Here are a few pictures from my sketchbook; there are more (and larger versions) over on Flickr.
And here are my three final presentation boards (A2 in size):
You can’t really tell from the photo, but in between the frogs on the digitally printed fabric I’ve hand-printed lines of gold foil. Also the colours in the photos are a bit off (especially for the context board), but I think it gives a good idea of my project and final designs.
Here’s a wee sneaky peek at the prints I made during print week. They need a good press, and the raggedy edges need trimmed off, and I need to make header cards, and unfortunately a few of my prints went a bit splodgy, but if we forget all that I’m actually quite happy with them. To begin with, I was very tentative with my prints. I used a lot of similar colours/tones, and I was very delicate with my placement of the screen, or paper stencils, or whatever I was using. Eventually I got over that, and started to really embrace the idea of layering. That’s what this week was about – masking and layering – so I used a lot of paper stencils based on shapes from my sketchbook, and a lot of exciting colours, to hopefully produce some interesting overprints. On Thursday we had a little demonstration on using discharge paste, which lifts the dye back out of the fabric, and gives some really interesting effects because it reacts differently depending on the colour it covers. You can see some of the discharge paste’s effects in the blue sample, and the pinky-purpley one too. I enjoyed this week very much!
It’s print week! I’ve been really looking forward to print week, because I’ve always been fascinated by screen printing and for a long time I’ve wanted to learn how to do it. What we’re doing it quite far removed from what I used to think when I thought of screen printing – there are no pretty pictures printed onto cushion covers here! We’ve had to pick a texture from our sketchbooks to transfer to a screen; brush marks, splash marks, swishy lines – anything that’s come up in our sketchbooks from drawing, mark-making, collage, whatever! I made a screen covered in hand-drawn lines/stripes, based on the same sketchbook page I used as the basis for my mixed media work last week. Making screens is really exciting – you get to use the massive UV light exposure unit, and the pressure hose, and there’s a wee bit of apprehension as to whether it’ll actually turn out properly, or whether it’ll actually make nice prints. As it stands, though, I’m quite happy with my screen!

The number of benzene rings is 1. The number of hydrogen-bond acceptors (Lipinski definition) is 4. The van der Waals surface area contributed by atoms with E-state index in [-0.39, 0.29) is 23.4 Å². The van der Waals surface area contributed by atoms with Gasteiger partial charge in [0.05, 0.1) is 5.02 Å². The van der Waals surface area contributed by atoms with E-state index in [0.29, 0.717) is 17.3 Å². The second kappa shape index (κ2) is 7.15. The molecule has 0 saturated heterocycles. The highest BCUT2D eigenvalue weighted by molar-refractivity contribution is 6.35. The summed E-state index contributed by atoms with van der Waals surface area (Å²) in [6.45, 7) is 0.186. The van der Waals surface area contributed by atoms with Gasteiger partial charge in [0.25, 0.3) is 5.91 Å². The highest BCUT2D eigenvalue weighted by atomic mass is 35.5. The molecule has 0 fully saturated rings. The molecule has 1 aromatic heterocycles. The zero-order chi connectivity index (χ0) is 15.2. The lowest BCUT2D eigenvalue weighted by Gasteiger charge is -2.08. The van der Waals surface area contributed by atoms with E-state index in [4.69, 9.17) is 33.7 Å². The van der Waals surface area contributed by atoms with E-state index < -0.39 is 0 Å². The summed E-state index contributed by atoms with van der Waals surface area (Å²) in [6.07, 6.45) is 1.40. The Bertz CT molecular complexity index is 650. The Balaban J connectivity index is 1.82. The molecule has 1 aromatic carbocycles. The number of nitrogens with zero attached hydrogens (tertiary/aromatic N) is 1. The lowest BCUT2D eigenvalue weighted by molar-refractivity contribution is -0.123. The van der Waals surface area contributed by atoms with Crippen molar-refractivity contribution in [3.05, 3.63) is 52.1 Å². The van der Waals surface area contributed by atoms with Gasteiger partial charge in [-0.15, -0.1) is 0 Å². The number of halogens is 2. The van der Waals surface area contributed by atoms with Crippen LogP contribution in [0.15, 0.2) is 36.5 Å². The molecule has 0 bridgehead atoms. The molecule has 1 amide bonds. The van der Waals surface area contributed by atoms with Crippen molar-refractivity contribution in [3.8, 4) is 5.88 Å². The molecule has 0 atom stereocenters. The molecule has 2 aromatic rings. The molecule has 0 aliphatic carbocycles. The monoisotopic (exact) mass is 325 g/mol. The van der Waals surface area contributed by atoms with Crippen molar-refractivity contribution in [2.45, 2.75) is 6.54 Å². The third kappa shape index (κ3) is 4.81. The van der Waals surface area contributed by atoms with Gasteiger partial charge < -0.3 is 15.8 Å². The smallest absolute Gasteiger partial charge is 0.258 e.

Our prints, along with teaching us about printing techniques, are an exercise in layering and masking. At first, I was trying to be very considered with my colours and the placements of my screen and paper stencils, but really I think I was just a bit intimidated to try anything “outrageous”. As my confidence has grown a bit with the printing process, I’ve begun to use a lot more, brighter colours, and do a bit more interesting (hopefully!) layering. I’ve decided that, well, what can really go wrong? Print some yellow, red, blue, see what happens. If it really looks awful, either put more on top, or tomorrow we’re learning about using discharge paste to remove the dye from the fabric. And if it’s really, really horrible and unfixable, well it’s only a little piece of silk – you can buy more!